National Parks and Wildlife Service is legally required to reduce the wild horse population in Kosciuszko National Park to 3,000 by the end of June 2027. Despite significant efforts by National Parks and Wildlife Service to increase the rate of wild horse removal since the plan was adopted in 2021, existing control methods will not enable the target population of 3,000 wild horses by this deadline. Control methods such as passive trapping and rehoming or removal to a knackery, and ground shooting are limited by several factors, including the size and terrain of the park, the mobility and distribution of wild horses, and a limited number of people willing and capable of rehoming wild horses.

On current trends, using the control methods approved under the current plan, it is estimated that the population of wild horses on 30 June 2027 will still be more than 12,000. With only the same methods in use, it is likely the population will not be reduced to 3,000 until 2030–31.

What could aerial shooting achieve?

  • It would enable the existing legal obligation to reduce the population of wild horses to 3,000 horses by 30 June 2027 to be met.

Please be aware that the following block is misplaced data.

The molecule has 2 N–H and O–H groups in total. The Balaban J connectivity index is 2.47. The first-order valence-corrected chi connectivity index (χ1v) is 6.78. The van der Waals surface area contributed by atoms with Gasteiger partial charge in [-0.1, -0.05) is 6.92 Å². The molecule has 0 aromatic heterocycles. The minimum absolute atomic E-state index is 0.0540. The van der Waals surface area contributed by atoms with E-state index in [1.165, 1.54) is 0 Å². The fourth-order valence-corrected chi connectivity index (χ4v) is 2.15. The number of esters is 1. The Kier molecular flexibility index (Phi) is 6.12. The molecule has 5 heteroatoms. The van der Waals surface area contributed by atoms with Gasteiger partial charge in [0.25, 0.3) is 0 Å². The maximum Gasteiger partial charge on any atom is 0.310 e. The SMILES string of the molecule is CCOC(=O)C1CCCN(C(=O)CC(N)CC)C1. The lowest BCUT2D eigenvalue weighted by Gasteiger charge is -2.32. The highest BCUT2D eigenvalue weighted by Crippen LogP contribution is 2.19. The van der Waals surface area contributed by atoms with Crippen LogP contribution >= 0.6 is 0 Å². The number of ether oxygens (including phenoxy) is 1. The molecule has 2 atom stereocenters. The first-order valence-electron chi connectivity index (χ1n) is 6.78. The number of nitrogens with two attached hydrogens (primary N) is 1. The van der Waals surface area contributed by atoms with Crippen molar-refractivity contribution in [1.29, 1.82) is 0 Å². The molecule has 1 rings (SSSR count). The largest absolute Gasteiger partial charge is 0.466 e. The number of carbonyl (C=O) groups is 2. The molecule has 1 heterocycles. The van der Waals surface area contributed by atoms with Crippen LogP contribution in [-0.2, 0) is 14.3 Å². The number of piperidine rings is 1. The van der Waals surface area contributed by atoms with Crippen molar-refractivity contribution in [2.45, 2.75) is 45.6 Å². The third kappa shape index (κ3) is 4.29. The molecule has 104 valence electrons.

• Achieving the population target within the required timeframe would deliver significant benefits for the environment and cultural heritage, reducing the extent of damage caused by wild horses and lowering the risk of extinction for several threatened species (compared to the use of currently authorised methods only, which will not reduce the wild horse population to 3,000 until 2030–31).
  • Best practice aerial shooting would deliver animal welfare outcomes comparable to or better than other available control methods.
  • Fewer wild horses would be killed overall because the population would be reduced within the required timeframe (June 2027) rather than being drawn out for several more years, while population growth continues; it is estimated the use of aerial shooting would result in approximately 8,000 fewer wild horses being killed to achieve and then maintain the target population of 3,000.
  • Risks posed by wild horses to visitors in the park would be reduced, including in high visitation campgrounds, walking tracks and on roads.

Would aerial shooting offer good animal welfare outcomes and what safeguards would be in place?

Best practice aerial shooting carried out by skilled, highly trained shooters under appropriate operating protocols delivers animal welfare outcomes that are comparable to or better than other control methods such as trapping or mustering, and transport to a knackery or shooting in trap yards.